So, I’ve got this Google Alert on all things Dadaab. Today’s news about MOOCs in Dadaab and a classic reminder that the camps are still here raise some interesting, and expected, dilemmas I’m struggling with here.
First, the LA Times piece
“He did not come here by choice. Nobody does.”
Everyone who came to Dadaab had a decision to make before arriving here. There are always choices, even if they aren’t very good ones. I think the point the article is making is more that nobody wants to stay here. The article describes how the temporary camps turned into semi-permanent ones due to the continued violence in Somalia. It touches on the international and Kenyan national laws which institutionalized the camps to be the place they are now. Technically, the camps are still temporary. I’ve been interviewing some people for some research here, and while the full findings are not public, anecdotally (for what it’s worth) I can say that I haven’t met anyone who plans to stay a refugee. Staying in the camps is staying in one place, it’s continued paralysis.
“The worst part is the waiting, man, it’s spiritually draining, man” – K’naan
Even for me – Expat Visitor – there’s a lot of waiting around here in Dadaab, waiting for a convoy, waiting for a driver, waiting for an email, waiting for a response. But refugees in Dadaab are pro’s at waiting. In a conversation, I realized the double bind that many young refugees are in, that they came here as children, they went through the camp system. They always thought they’d leave, but in the meantime life happened. There was no planning for the future, because it wasn’t guaranteed. They were waiting for something to change. They got married and had children. And now, 20+ years into their stay at Dadaab, they can’t go back, they can’t move out, and there’s very low chance that they, and their family, will be reunited through resettlement. That’s not to say that I haven’t met some who would go back to Somalia if they were certain of work. It may not be for those looking for university or those with young children (particularly women), but it’s an option for some.
On the issues of jobs for refugees, the LA Times piece says:
“Kenyan law makes it difficult for refugees to obtain jobs, which means the vast majority have to rely on food aid. The law also restricts their movements outside the camps, constraints that have tightened amid a government crackdown on Kenya’s Somali community since a deadly attack in Nairobi last year by the Somali militant group Shabab.”
According to Human Rights Watch, falling back on national security concerns, the Kenyan government has effectively discriminated against all individuals with refugee status in the country, forcing them to return to camps in Dadaab or Kakuma.
The LA Times piece also talks about the Big Dream, resettlement to the West. Trapped between a Somalia that is unwelcoming and potentially deadly, Kenya that is unwelcoming and restricted, the dream of many is to get a scholarship or some other path to resettlement in the West. In 2010, almost 10,000 people were resettled. The odds are better than winning the lottery, but it would still take 30+ years to resettle everyone in Dadaab, if the current trend continues.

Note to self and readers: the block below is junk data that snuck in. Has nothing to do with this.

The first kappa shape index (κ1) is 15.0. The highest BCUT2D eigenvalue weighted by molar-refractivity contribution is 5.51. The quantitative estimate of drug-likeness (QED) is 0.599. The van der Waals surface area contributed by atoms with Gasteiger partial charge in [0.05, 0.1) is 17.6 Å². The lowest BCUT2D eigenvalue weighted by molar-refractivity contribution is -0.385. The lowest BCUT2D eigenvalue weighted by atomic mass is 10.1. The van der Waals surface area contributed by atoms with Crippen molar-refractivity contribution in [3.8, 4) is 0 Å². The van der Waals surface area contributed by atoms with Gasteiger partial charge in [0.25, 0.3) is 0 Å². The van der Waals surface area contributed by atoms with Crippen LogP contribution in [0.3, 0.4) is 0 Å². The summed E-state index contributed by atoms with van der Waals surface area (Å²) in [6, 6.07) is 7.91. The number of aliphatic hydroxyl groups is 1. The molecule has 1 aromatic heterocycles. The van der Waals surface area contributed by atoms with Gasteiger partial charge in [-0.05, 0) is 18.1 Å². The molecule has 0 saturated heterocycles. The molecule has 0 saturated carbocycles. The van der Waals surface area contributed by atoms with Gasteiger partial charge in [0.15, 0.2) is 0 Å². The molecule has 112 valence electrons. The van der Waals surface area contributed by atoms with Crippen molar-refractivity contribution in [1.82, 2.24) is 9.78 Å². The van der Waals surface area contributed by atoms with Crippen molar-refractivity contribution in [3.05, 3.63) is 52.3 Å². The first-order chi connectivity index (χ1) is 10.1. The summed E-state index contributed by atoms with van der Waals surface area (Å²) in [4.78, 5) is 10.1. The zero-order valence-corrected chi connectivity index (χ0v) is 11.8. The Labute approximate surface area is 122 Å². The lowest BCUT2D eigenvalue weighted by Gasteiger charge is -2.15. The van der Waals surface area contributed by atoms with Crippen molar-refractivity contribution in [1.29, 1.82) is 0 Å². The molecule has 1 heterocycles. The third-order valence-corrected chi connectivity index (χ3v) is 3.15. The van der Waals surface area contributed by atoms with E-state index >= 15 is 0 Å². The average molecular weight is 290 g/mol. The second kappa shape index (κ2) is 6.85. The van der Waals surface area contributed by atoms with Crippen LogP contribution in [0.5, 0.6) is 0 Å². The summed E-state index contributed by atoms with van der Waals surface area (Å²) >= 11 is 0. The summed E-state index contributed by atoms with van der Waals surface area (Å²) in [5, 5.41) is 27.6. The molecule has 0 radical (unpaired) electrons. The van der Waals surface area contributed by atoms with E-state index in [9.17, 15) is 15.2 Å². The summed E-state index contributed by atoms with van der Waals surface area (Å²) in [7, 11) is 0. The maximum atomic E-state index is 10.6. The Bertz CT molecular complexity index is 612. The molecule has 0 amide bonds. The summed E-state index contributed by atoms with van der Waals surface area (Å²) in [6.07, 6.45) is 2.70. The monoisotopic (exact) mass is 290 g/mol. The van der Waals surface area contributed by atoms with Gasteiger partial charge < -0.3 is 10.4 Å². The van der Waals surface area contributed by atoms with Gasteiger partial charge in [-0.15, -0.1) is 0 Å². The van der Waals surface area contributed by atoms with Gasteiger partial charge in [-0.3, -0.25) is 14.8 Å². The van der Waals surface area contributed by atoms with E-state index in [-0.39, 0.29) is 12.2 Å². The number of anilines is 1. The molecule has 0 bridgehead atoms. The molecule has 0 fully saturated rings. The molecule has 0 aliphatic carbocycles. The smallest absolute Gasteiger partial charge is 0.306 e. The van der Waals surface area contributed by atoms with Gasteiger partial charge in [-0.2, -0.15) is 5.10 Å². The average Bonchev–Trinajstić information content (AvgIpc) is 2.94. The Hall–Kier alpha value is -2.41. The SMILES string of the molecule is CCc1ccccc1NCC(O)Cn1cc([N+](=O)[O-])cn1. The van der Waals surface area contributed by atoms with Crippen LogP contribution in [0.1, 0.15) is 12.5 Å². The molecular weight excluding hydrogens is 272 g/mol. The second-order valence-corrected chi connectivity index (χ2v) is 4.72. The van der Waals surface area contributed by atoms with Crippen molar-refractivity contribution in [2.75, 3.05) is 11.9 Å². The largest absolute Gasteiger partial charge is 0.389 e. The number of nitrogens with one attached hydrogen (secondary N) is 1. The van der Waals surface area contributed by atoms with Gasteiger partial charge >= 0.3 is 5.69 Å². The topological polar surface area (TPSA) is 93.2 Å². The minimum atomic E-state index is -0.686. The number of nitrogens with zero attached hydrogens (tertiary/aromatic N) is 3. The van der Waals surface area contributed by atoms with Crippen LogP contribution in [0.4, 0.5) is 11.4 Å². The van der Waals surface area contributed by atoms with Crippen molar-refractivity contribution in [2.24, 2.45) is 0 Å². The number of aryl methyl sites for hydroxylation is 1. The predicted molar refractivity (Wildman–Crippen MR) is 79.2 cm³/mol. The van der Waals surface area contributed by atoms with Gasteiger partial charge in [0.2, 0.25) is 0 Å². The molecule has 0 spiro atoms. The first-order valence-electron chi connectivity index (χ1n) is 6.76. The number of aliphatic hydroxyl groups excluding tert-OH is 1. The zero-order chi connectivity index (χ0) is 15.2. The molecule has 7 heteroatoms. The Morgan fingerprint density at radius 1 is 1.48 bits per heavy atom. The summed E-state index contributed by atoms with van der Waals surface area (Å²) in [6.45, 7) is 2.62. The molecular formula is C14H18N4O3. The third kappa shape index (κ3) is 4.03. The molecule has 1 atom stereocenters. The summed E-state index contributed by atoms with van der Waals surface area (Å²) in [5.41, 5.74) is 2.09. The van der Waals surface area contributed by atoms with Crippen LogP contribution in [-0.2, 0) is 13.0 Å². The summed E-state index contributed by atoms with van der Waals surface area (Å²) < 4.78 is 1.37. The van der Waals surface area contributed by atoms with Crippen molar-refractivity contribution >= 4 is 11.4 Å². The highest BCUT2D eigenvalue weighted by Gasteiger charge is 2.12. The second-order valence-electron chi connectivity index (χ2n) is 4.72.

So yeah, “Aid groups are involved in every aspect of life here,” which perpetuates a cycle of dependency, entrenches the camps, and makes it impossible to move out or go back. But I’m not saying aid groups are the bad guy, nor is the government of Kenya. It’s, unfortunately, more complicated that that.
So what’s going on in education? The LA Times piece puts it this way:
“Children are getting an education,” he said of young refugees. “They have diplomas and degrees. But where are you going to apply it? Where are you going to test the fruits of your education?”
Truth, and this is the link to the MOOC article. There are opportunities, not a lot, and not enough, but there are educational opportunities. But after the degree, what next? MOOC’s have potential, but as the article points out, you still need to get the learners to a computer center, which is harder and more expensive than one would imagine. Building centers within the camps also works, but requires security (costs), infrastructure (costs) and staff (costs).
So it’s a rock and a hard place, Kenyan national policies, a struggling Somali state, and an unlikely wait for resettlement. I wish I had a solution that I could package and post in a blog. That would be great, right?
Finally, to clarify, since I live in the compound described in the LA Times piece (and nicknamed Geneva from the team I’m working with) : we have several main attractions, my closest one has a big screen and Guinness, which is usually cold. There’s also a great little spot in the UNHCR compound that has a nice pool table, a neighboring NGO also has a pool table (though its a bit wonky) and I’ve heard there are a couple other places to hang out that I haven’t been to yet. Oh, and don’t forget the ice cream joint across the way. Strawberry and vanilla swirl, anytime you want it (within reason). And lastly, the path around the compound is 1.5 miles, not three.
2 thoughts on “In the news: Education and Dadaab”
Out there doing good work. I often times find myself missing overseas time. Good for others to know a gal from a farm town knows how to take care of business and impact others!
Good to know you are out there making a difference. I miss my overseas time and work. We from the land of corn and cattle have to show others we can have an impact on the world!